Camping for Beginners

Here's what you should bring, wear and know for your first campout.

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This article is part of our series: How to Go Camping

Illustration of a view looking out of a tent: camp chair, campfire, rising sun and coffee.

Even if you're the most urban of creatures, the urge to get out of the city—to camp out, in fact—can seize your imagination at any time. If you find yourself contemplating car camping for the first time, but find gear selection and prep to be a little daunting, don't despair. We're here to help.

The ultimate essential for beginner campers is an experienced outdoorsy person to help you. If you're lucky enough to have a friend with a campground reservation and a garage full of gear to share, then you already have a head start. If you don't, REI offers classes and guided campouts to get you started.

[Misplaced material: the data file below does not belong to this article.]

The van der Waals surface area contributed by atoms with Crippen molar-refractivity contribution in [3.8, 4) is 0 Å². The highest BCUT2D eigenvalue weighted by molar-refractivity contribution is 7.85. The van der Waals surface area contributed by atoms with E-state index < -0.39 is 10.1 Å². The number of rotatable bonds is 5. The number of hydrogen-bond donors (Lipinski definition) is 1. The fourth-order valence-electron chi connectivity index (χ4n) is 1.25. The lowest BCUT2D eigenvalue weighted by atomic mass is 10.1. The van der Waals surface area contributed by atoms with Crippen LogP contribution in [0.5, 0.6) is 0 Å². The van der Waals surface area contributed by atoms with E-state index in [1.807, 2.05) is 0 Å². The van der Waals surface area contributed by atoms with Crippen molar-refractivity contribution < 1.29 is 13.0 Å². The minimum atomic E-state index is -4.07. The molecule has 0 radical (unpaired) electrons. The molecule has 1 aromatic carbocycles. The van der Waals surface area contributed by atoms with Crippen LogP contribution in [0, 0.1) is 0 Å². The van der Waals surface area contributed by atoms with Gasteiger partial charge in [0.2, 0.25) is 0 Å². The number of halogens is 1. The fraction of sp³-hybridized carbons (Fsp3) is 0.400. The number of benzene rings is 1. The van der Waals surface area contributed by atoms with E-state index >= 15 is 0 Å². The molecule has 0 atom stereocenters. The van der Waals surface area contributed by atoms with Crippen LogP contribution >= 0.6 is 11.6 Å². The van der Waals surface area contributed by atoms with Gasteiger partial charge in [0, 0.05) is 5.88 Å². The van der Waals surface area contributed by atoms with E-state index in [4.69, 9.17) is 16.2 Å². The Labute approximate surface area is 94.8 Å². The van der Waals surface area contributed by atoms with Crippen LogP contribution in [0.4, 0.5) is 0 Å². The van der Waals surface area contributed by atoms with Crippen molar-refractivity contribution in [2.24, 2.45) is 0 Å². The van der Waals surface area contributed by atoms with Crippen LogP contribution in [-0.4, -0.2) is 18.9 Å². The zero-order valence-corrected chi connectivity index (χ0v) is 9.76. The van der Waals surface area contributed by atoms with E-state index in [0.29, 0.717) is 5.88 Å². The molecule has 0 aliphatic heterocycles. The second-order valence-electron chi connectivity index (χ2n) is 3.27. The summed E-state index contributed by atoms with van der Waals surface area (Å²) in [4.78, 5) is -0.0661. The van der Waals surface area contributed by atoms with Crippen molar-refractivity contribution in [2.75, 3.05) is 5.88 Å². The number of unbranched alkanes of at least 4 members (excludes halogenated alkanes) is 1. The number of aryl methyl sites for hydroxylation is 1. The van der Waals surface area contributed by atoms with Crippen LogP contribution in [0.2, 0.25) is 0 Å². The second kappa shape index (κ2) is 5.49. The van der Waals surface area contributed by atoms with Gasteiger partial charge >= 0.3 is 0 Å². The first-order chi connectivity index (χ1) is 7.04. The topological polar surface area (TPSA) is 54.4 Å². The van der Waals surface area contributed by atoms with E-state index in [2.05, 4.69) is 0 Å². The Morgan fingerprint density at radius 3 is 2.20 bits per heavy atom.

If you want to learn more about camping in anticipation of a future trip, you're in the right place. Here, we'll cover everything from what gear you'll need and what to wear to meal-prepping tips and guidance on finding a campsite.

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Illustration of a tent, lantern, coffee mug and camp chair

Essential Gear

Camping is like staying in a primitive cabin, minus the cabin itself. So, in addition to your tent, pack as though you're going to stay someplace where there's little or no furniture, no electricity, no stove or refrigerator, and the cupboards are bare. In a developed campground you will have running water and a community bathroom a few hundred yards away. A typical campsite has a table (if not, you'll want to bring one), a place to park a car and a place to pitch your tent.

You can keep your initial investment low if you borrow or rent the priciest items—typically, the tent, sleeping bag and sleeping pad. Renting is often a better strategy than paying bottom dollar for something that might not last through a single camping trip. Plus, renting allows you to test out different gear to get a feel for what you like. That said, if you are ready to invest in your very own camp kit, here are a few tips to help you decide exactly what to buy.